Written by BBC
On April 5th, Reuters published an article titled, “How to promote growth? Domestic investments? Outward expansionism? The Soviet Union desperately needs both” The Article argued that the USSR should promote both its communist ideology abroad and invest in domestic ventures, claiming that, “both are desperately needed for the Soviet Union’s growth both ideologically and economically.” While the BBC does not take a stance on political ideologies, the economic accuracy of this statement is questionable and deserves addressing.
The USSR, as a communist state still following Stalin’s form of state market controls, prohibits individuals from owning large businesses or having multiple employees outside of their families. This, intentionally, keeps large corporations from forming. Instead, the state controls the markets. Presumably, since this is an integral part of the USSR’s communism, they would be exporting this ideology abroad.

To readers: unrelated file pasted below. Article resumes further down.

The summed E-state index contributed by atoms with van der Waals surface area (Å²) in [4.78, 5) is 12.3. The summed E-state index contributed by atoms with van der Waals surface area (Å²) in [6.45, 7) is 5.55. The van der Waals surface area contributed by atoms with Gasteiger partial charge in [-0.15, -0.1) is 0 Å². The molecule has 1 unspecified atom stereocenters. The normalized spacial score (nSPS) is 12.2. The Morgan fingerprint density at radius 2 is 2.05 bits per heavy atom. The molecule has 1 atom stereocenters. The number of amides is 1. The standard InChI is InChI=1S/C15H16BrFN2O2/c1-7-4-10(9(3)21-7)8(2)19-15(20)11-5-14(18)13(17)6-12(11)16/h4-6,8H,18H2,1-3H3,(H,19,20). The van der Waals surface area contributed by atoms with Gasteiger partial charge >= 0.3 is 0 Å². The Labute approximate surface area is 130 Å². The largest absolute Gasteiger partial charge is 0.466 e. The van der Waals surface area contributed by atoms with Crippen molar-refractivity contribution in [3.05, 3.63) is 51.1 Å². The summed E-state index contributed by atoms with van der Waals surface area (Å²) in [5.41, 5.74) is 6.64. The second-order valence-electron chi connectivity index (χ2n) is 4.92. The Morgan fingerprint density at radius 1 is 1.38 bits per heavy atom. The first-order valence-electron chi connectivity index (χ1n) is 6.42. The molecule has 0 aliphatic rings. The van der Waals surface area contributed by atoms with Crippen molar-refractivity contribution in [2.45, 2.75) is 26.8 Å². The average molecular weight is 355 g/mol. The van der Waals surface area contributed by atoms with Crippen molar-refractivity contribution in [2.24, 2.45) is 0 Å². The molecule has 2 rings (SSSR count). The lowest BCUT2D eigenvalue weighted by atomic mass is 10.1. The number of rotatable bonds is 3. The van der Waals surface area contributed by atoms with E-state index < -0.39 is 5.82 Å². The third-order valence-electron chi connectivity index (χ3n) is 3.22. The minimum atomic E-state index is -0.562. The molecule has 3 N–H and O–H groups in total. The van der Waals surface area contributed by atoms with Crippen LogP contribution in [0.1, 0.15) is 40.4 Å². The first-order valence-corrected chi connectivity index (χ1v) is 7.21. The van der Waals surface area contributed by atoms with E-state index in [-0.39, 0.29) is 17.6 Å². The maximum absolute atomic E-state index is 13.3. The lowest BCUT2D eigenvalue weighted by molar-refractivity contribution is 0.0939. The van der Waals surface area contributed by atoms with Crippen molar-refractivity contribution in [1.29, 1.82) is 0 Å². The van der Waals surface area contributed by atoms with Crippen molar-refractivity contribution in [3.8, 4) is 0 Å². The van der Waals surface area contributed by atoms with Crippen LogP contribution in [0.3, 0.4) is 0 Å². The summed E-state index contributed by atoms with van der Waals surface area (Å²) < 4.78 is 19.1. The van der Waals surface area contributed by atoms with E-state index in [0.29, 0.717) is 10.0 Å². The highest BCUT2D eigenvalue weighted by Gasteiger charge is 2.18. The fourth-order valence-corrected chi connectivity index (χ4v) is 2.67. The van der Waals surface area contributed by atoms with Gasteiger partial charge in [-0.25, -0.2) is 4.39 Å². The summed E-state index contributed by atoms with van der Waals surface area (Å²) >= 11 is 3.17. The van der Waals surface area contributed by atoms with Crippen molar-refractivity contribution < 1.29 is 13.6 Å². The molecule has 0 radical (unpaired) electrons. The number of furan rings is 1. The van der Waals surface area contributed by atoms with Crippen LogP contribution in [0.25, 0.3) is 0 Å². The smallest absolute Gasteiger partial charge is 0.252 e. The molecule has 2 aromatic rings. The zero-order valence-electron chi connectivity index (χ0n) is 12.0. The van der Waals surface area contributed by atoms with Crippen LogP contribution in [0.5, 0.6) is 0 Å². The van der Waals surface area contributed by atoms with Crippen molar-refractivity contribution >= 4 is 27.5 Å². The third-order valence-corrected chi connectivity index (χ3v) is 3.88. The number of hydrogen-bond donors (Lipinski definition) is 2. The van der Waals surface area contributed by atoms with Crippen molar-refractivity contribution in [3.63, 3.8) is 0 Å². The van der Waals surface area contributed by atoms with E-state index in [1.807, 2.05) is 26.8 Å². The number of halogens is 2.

How then, would the USSR invest in domestic ventures? There are no domestic ventures besides those run by the state. If the USSR wishes to make investments, it must do so by investing abroad in countries that have less stringent forms of communism, such as Yugoslavia, or which are not communist. The Article cites plans to invest in domestic agriculture or infrastructure, but these will not aid the USSR’s slow economy beyond what is already being done. The USSR needs to either shift its ideology to repair its economy, or accept less stringent forms of communism in its allies in order to support the parts of the soviet economy which run less efficiently under the state.